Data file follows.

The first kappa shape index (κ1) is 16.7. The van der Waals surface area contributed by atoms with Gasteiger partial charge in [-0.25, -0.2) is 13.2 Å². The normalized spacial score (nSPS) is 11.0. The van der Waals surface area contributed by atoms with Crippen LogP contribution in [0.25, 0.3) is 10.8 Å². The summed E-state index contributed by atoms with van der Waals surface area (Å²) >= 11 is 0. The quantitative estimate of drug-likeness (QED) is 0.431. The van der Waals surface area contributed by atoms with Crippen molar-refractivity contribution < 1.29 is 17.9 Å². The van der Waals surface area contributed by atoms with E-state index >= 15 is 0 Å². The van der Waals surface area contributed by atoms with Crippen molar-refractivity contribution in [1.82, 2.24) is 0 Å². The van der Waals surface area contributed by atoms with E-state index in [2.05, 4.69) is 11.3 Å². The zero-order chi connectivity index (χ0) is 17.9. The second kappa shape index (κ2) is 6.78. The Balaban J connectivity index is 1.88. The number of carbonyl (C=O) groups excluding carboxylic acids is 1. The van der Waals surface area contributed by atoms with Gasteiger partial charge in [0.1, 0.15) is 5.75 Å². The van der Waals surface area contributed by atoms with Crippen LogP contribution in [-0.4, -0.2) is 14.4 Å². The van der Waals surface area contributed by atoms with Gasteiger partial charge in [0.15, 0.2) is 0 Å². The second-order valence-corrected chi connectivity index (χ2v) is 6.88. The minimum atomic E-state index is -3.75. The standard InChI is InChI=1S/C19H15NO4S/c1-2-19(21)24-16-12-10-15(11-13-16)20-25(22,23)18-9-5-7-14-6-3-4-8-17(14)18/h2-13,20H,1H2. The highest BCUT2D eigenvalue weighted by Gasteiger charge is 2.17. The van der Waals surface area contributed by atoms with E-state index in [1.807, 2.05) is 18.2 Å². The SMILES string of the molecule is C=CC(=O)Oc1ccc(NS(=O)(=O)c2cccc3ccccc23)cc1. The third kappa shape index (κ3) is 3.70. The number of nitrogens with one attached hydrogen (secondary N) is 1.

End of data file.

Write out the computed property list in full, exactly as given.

The first kappa shape index (κ1) is 16.7. The van der Waals surface area contributed by atoms with Gasteiger partial charge in [-0.25, -0.2) is 13.2 Å². The normalized spacial score (nSPS) is 11.0. The van der Waals surface area contributed by atoms with Crippen LogP contribution in [0.25, 0.3) is 10.8 Å². The summed E-state index contributed by atoms with van der Waals surface area (Å²) >= 11 is 0. The quantitative estimate of drug-likeness (QED) is 0.431. The van der Waals surface area contributed by atoms with Crippen molar-refractivity contribution < 1.29 is 17.9 Å². The van der Waals surface area contributed by atoms with E-state index >= 15 is 0 Å². The van der Waals surface area contributed by atoms with Crippen molar-refractivity contribution in [1.82, 2.24) is 0 Å². The van der Waals surface area contributed by atoms with E-state index in [2.05, 4.69) is 11.3 Å². The zero-order chi connectivity index (χ0) is 17.9. The second kappa shape index (κ2) is 6.78. The Balaban J connectivity index is 1.88. The number of carbonyl (C=O) groups excluding carboxylic acids is 1. The van der Waals surface area contributed by atoms with Gasteiger partial charge in [0.1, 0.15) is 5.75 Å². The van der Waals surface area contributed by atoms with Crippen LogP contribution in [-0.4, -0.2) is 14.4 Å². The van der Waals surface area contributed by atoms with Gasteiger partial charge in [0.15, 0.2) is 0 Å². The second-order valence-corrected chi connectivity index (χ2v) is 6.88. The minimum atomic E-state index is -3.75. The standard InChI is InChI=1S/C19H15NO4S/c1-2-19(21)24-16-12-10-15(11-13-16)20-25(22,23)18-9-5-7-14-6-3-4-8-17(14)18/h2-13,20H,1H2. The highest BCUT2D eigenvalue weighted by Gasteiger charge is 2.17. The van der Waals surface area contributed by atoms with E-state index in [1.807, 2.05) is 18.2 Å². The SMILES string of the molecule is C=CC(=O)Oc1ccc(NS(=O)(=O)c2cccc3ccccc23)cc1. The third kappa shape index (κ3) is 3.70. The number of nitrogens with one attached hydrogen (secondary N) is 1.